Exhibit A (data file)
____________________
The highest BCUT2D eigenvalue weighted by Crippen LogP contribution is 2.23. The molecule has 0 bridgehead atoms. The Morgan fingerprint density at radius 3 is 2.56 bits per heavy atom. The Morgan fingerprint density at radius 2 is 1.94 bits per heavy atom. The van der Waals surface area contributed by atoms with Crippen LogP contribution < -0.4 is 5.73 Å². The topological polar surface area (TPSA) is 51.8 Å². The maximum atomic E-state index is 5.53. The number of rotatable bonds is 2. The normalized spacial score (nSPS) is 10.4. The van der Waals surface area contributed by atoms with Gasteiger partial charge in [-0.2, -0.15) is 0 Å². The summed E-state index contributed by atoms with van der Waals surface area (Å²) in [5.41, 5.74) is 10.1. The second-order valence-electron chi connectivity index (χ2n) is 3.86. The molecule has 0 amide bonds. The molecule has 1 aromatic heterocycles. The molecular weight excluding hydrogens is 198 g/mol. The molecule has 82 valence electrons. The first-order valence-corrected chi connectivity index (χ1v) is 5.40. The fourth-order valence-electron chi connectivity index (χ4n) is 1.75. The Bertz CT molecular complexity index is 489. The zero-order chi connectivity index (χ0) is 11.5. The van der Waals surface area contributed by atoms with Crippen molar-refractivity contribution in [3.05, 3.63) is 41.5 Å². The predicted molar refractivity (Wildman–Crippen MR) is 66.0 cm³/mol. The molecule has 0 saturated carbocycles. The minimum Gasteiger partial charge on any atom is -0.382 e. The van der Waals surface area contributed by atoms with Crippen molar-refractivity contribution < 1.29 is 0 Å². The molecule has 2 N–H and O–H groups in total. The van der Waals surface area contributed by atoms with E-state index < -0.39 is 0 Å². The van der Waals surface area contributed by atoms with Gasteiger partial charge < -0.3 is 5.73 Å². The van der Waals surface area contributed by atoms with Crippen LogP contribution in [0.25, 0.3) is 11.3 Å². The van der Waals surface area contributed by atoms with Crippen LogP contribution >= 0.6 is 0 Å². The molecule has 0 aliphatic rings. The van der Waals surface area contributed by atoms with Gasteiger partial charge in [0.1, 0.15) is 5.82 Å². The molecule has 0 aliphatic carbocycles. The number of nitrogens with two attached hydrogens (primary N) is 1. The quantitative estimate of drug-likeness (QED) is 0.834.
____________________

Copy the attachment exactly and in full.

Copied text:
The highest BCUT2D eigenvalue weighted by Crippen LogP contribution is 2.23. The molecule has 0 bridgehead atoms. The Morgan fingerprint density at radius 3 is 2.56 bits per heavy atom. The Morgan fingerprint density at radius 2 is 1.94 bits per heavy atom. The van der Waals surface area contributed by atoms with Crippen LogP contribution < -0.4 is 5.73 Å². The topological polar surface area (TPSA) is 51.8 Å². The maximum atomic E-state index is 5.53. The number of rotatable bonds is 2. The normalized spacial score (nSPS) is 10.4. The van der Waals surface area contributed by atoms with Gasteiger partial charge in [-0.2, -0.15) is 0 Å². The summed E-state index contributed by atoms with van der Waals surface area (Å²) in [5.41, 5.74) is 10.1. The second-order valence-electron chi connectivity index (χ2n) is 3.86. The molecule has 0 amide bonds. The molecule has 1 aromatic heterocycles. The molecular weight excluding hydrogens is 198 g/mol. The molecule has 82 valence electrons. The first-order valence-corrected chi connectivity index (χ1v) is 5.40. The fourth-order valence-electron chi connectivity index (χ4n) is 1.75. The Bertz CT molecular complexity index is 489. The zero-order chi connectivity index (χ0) is 11.5. The van der Waals surface area contributed by atoms with Crippen molar-refractivity contribution in [3.05, 3.63) is 41.5 Å². The predicted molar refractivity (Wildman–Crippen MR) is 66.0 cm³/mol. The molecule has 0 saturated carbocycles. The minimum Gasteiger partial charge on any atom is -0.382 e. The van der Waals surface area contributed by atoms with Crippen molar-refractivity contribution < 1.29 is 0 Å². The molecule has 2 N–H and O–H groups in total. The van der Waals surface area contributed by atoms with E-state index < -0.39 is 0 Å². The van der Waals surface area contributed by atoms with Gasteiger partial charge < -0.3 is 5.73 Å². The van der Waals surface area contributed by atoms with Crippen LogP contribution in [0.25, 0.3) is 11.3 Å². The van der Waals surface area contributed by atoms with Crippen LogP contribution >= 0.6 is 0 Å². The molecule has 0 aliphatic rings. The van der Waals surface area contributed by atoms with Gasteiger partial charge in [0.1, 0.15) is 5.82 Å². The molecule has 0 aliphatic carbocycles. The number of nitrogens with two attached hydrogens (primary N) is 1. The quantitative estimate of drug-likeness (QED) is 0.834.